background preloader

Cosmic Quandaries with Dr. Neil deGrasse Tyson

http://www.youtube.com/watch?v=CAD25s53wmE

Related:  Time Machine

Time warp: Researchers show possibility of cloning quantum information from the past (Phys.org) —Popular television shows such as "Doctor Who" have brought the idea of time travel into the vernacular of popular culture. But problem of time travel is even more complicated than one might think. LSU's Mark Wilde has shown that it would theoretically be possible for time travelers to copy quantum data from the past. It all started when David Deutsch, a pioneer of quantum computing and a physicist at Oxford, came up with a simplified model of time travel to deal with the paradoxes that would occur if one could travel back in time. For example, would it be possible to travel back in time to kill one's grandfather? In the Grandfather paradox, a time traveler faces the problem that if he kills his grandfather back in time, then he himself is never born, and consequently is unable to travel through time to kill his grandfather, and so on.

10 TED Talks for Entrepreneurs ? The Educated Entrepreneur's Blog A fellow entrepreneur gave me a slight nudge today that motivated me to post today’s blog. I think you will certainly find value in it as it incorporates some of the best minds of the 21st century. Remember….. The secret to learning as an entrepreneur is to mix equal parts of inspiration and perspiration. Hard work without a vision is futile, while a great idea without execution is similarly worthless. In these TED talks, you’ll find the inspiration you need and the know-how to get it done. World Game World Game, sometimes called the World Peace Game, is an educational simulation developed by Buckminster Fuller in 1961 to help create solutions to overpopulation and the uneven distribution of global resources. This alternative to war games uses Fuller's Dymaxion map and requires a group of players to cooperatively solve a set of metaphorical scenarios, thus challenging the dominant nation-state perspective with a more wholistic "total world" view. The idea was to "make the world work for 100% of humanity in the shortest possible time through spontaneous cooperation without ecological damage or disadvantage to anyone",[1] thus increasing the quality of life for all people. History and use[edit] Fuller first publicly proposed the concept as the core curriculum at the (then new) Southern Illinois University Edwardsville.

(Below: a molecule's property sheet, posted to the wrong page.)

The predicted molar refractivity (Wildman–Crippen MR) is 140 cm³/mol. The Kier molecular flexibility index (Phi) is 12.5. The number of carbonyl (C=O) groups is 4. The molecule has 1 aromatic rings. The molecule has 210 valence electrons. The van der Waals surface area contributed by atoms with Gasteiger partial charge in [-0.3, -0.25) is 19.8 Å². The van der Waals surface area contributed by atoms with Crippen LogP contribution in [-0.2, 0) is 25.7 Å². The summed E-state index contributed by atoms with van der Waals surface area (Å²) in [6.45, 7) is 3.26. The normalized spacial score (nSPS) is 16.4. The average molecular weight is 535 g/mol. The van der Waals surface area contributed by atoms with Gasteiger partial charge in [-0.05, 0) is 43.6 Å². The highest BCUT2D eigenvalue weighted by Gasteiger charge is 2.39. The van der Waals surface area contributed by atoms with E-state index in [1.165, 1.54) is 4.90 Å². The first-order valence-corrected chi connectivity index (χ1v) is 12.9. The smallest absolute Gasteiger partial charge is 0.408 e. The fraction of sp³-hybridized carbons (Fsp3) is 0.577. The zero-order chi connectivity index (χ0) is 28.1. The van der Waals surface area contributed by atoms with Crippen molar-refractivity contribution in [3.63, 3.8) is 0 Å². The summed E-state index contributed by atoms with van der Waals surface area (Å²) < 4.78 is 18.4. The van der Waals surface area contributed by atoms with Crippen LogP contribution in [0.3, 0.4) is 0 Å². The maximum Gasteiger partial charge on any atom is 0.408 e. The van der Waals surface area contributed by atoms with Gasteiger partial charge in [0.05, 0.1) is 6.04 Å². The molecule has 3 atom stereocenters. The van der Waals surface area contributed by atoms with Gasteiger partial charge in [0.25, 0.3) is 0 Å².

A Two-Time Universe? Physicist Explores How Second Dimension of Time Could Unify Physics Laws For a long time, Itzhak Bars has been studying time. More than a decade ago, the USC College physicist began pondering the role time plays in the basic laws of physics — the equations describing matter, gravity and the other forces of nature. Those laws are exquisitely accurate. Einstein mastered gravity with his theory of general relativity, and the equations of quantum theory capture every nuance of matter and other forces, from the attractive power of magnets to the subatomic glue that holds an atom’s nucleus together. But the laws can’t be complete.

John Conway's Game of Life The Game The Game of Life is not your typical computer game. It is a 'cellular automaton', and was invented by Cambridge mathematician John Conway. This game became widely known when it was mentioned in an article published by Scientific American in 1970. Scientists Discover a Jewel at the Heart of Quantum Physics - Wired Science Physicists reported this week the discovery of a jewel-like geometric object that dramatically simplifies calculations of particle interactions and challenges the notion that space and time are fundamental components of reality. “This is completely new and very much simpler than anything that has been done before,” said Andrew Hodges, a mathematical physicist at Oxford University who has been following the work. The revelation that particle interactions, the most basic events in nature, may be consequences of geometry significantly advances a decades-long effort to reformulate quantum field theory, the body of laws describing elementary particles and their interactions. Interactions that were previously calculated with mathematical formulas thousands of terms long can now be described by computing the volume of the corresponding jewel-like “amplituhedron,” which yields an equivalent one-term expression. The amplituhedron itself does not describe gravity.